Mr. Nigel Dodds (Belfast, North) (DUP): Recognising the importance of the post office network to rural and urban communities, will the Minister indicate the impact thus far of the switch to the way in which people receive their benefit and pension payments from post offices to banks?

Barry Gardiner: I am glad that the hon. Gentleman has raised that important question, because 97 per cent. of benefit recipients now access their payments by direct payment into their bank account. It is often thought that the closures were precipitated by changes in the method of pension payments and the introduction of Post Office card accounts; in fact, they started long before the changes took place. Way back in 1999, a dramatic change had already started in the number of people who received their benefits by other means. Because of the new facilities available to them—internet banking and so on—our constituents have chosen different methods to access their own finances and the Government have responded to that. In 2000, about 70 per cent. of all benefits were paid by order book, but that proportion had already fallen to 57 per cent. by 2003, when the direct payment scheme was launched.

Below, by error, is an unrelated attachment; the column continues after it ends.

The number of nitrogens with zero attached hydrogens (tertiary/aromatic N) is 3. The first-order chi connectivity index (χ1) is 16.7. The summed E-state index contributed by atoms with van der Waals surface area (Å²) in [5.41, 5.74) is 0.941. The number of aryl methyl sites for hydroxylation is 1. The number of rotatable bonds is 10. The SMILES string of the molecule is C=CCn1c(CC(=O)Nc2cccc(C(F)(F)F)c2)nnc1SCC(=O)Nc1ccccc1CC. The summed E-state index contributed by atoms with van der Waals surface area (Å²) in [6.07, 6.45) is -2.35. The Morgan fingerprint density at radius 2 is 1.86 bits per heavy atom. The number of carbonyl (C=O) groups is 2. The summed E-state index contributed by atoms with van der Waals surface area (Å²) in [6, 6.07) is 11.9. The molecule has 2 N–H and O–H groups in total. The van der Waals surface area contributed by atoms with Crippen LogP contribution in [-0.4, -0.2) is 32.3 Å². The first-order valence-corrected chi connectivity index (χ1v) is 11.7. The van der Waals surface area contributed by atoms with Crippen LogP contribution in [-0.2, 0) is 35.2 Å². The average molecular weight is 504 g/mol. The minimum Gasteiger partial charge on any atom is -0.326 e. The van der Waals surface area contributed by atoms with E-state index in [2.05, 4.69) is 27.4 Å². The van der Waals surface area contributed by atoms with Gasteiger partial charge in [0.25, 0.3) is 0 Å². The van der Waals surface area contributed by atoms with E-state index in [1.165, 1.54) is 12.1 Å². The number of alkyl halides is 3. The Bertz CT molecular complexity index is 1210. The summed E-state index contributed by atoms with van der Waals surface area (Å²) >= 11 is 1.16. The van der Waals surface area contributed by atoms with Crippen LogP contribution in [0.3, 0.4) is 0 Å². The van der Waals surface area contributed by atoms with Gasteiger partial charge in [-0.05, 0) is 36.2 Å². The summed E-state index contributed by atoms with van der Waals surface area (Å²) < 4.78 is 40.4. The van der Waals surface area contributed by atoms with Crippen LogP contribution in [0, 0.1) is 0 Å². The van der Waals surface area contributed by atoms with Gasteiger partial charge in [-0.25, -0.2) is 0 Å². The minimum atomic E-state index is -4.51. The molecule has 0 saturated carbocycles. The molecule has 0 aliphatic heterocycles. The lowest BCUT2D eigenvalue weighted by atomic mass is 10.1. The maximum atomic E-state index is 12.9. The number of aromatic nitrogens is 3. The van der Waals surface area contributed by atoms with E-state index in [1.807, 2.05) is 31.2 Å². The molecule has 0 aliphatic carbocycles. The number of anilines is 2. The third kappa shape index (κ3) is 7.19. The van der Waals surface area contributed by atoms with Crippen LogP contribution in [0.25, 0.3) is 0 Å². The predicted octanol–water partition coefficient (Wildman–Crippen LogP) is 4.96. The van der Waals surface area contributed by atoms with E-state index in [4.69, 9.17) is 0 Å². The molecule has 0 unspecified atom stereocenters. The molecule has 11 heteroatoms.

8. Gordon Banks (Ochil and South Perthshire) (Lab): What assessment he has made of the effectiveness of the website. [33382]